time to revive them, i think. time to at least practice putting more writing on them; "refreshing" them makes them more desirable in Google's terms at least, and proves you're still alive. that's what my latest effort is all about.

in fact, i'm reviewing them as we speak, and, at the same time, working on various writing projects. i'm considering reviving the idea of a haiku novel, but also have two or three regular novels on the table, and two or three other writing projects: 1) autobiography; 2) historical story about the early Leveretts; 3) book on language as a self-organized system. i have to be in the mood to get fired up about any one of these, and as usual, in the lack of mood, drained state of running an idle welding class, i work on the weblogs.

old welding irons sit around, and kids fire them up if i'm not watching carefully. they also take hammers and brandish them around, etc., making it more, for me, like running an overactive daycare. big damage can be done to little people, so i'd better keep my eyes open, and hope they get out of here alive, and the welding equipment also survives. they are a little aggrieved to lose their welding teacher, not to mention some money put into welding equipment. some, however, already knew some welding, being from ranching families anyway, and already having the tools, just sitting around the barn. some, in other words, can weld a pretty mean fence without any supervision whatsoever. but i am sticking to my orders, which are, no welding allowed, as long as the roof is leaking.

meanwhile, will it rain? it's the rainiest october/november that anyone can remember. they let the bighorn sheep out into the sacramentos hoping they would survive and floursih, hoping they'd find a patch of wild mountain habitat where they'll get by ok. there are mountain lions out there and altogether it will be good, as it will keep the lions from coming down out of the mountain and pawing through the hospital's garbage.i drive by, every day, on my way to welding, and i'm thinking, this outdoor life is kind of beckioning to me. someday, i'll bump up against that lion, and ask him how's the food down yonder.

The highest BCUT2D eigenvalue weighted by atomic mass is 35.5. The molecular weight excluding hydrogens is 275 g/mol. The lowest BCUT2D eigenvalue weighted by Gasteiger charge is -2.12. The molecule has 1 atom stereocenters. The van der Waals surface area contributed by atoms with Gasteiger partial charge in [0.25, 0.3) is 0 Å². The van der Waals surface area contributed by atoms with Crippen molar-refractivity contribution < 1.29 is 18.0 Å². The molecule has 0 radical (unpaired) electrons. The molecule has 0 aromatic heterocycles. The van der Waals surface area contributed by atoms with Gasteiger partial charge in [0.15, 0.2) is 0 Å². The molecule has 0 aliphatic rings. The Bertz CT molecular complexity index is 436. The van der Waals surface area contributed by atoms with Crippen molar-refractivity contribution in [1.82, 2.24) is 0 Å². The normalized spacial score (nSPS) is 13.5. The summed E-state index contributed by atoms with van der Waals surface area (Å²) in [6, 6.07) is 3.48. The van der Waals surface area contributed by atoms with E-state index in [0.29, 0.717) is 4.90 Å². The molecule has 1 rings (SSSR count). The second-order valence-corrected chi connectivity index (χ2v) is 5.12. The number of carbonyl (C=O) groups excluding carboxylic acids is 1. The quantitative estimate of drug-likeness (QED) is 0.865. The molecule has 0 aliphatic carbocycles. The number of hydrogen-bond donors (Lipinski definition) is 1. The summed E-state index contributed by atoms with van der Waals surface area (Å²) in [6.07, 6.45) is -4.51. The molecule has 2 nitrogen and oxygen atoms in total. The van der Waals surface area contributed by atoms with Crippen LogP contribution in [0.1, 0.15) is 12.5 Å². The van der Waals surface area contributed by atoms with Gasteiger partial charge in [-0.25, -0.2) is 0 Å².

Sunday, October 28, 2018

we are restoring some land out in sixteen springs canyon (see picture below), about twenty miles from cloudcroft. it's a remote valley, and my father's inheritance gave us enough to buy about six acres and then put a little house on it; it already had a hunter's shack and some electricity. Now, it's virtually livable, except that the kids are involved in town, and basically unwilling to move unless a place had internet and a little more space. Both of those are possible, but still not to where they want to move out there. it's remote. it's beautiful. it makes my wife and i happy. but we are, to some degree, outnumbered by four kids, five pets and circumstances.

so the road out there is stunning, starting from town, where we turn left at the school and roll on down past big daddy's, a diner that sits on the edge of elk-saturated territory. the road goes around past ski cloudcroft, and various other bucoloc valleys, with the grass very green this year, and the aspens bright against the dark pine background; the colors have lasted unusually long this year, and are still at a kind of peak now, though it's a peak brownish-rust color (my wife says, i've grown a liking to this rust color, and i say, it's been my favorite color all along). we're coming into the high holy days - halloween, saints' day, souls' day - and to me, it's because this is the prettiest time of year. on this drive, you see a horse arena, an old church, horses down in the valley; you come down from cloudcroft's 8700 feet to about 7500, until you turn left and up into the national forest.